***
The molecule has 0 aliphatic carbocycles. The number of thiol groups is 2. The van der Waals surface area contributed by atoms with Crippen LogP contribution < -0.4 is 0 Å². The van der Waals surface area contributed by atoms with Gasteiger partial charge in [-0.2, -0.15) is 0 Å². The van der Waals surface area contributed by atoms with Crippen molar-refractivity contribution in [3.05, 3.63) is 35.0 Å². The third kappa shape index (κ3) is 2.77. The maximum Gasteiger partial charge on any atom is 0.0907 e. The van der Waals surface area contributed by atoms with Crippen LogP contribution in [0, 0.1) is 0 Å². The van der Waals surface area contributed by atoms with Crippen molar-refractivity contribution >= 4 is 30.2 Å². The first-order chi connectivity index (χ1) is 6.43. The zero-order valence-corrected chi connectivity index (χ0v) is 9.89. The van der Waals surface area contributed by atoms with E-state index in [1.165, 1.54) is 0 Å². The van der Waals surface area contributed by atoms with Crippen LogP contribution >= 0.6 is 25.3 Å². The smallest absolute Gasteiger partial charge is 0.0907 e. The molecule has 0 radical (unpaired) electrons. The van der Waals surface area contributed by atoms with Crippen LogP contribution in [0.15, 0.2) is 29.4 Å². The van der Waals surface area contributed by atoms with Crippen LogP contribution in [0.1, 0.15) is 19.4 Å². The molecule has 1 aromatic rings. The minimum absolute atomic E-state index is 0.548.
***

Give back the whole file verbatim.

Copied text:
The molecule has 0 aliphatic carbocycles. The number of thiol groups is 2. The van der Waals surface area contributed by atoms with Crippen LogP contribution < -0.4 is 0 Å². The van der Waals surface area contributed by atoms with Gasteiger partial charge in [-0.2, -0.15) is 0 Å². The van der Waals surface area contributed by atoms with Crippen molar-refractivity contribution in [3.05, 3.63) is 35.0 Å². The third kappa shape index (κ3) is 2.77. The maximum Gasteiger partial charge on any atom is 0.0907 e. The van der Waals surface area contributed by atoms with Crippen LogP contribution in [0, 0.1) is 0 Å². The van der Waals surface area contributed by atoms with Crippen molar-refractivity contribution >= 4 is 30.2 Å². The first-order chi connectivity index (χ1) is 6.43. The zero-order valence-corrected chi connectivity index (χ0v) is 9.89. The van der Waals surface area contributed by atoms with E-state index in [1.165, 1.54) is 0 Å². The van der Waals surface area contributed by atoms with Crippen LogP contribution >= 0.6 is 25.3 Å². The smallest absolute Gasteiger partial charge is 0.0907 e. The molecule has 0 radical (unpaired) electrons. The van der Waals surface area contributed by atoms with Crippen LogP contribution in [0.15, 0.2) is 29.4 Å². The van der Waals surface area contributed by atoms with Crippen LogP contribution in [0.1, 0.15) is 19.4 Å². The molecule has 1 aromatic rings. The minimum absolute atomic E-state index is 0.548.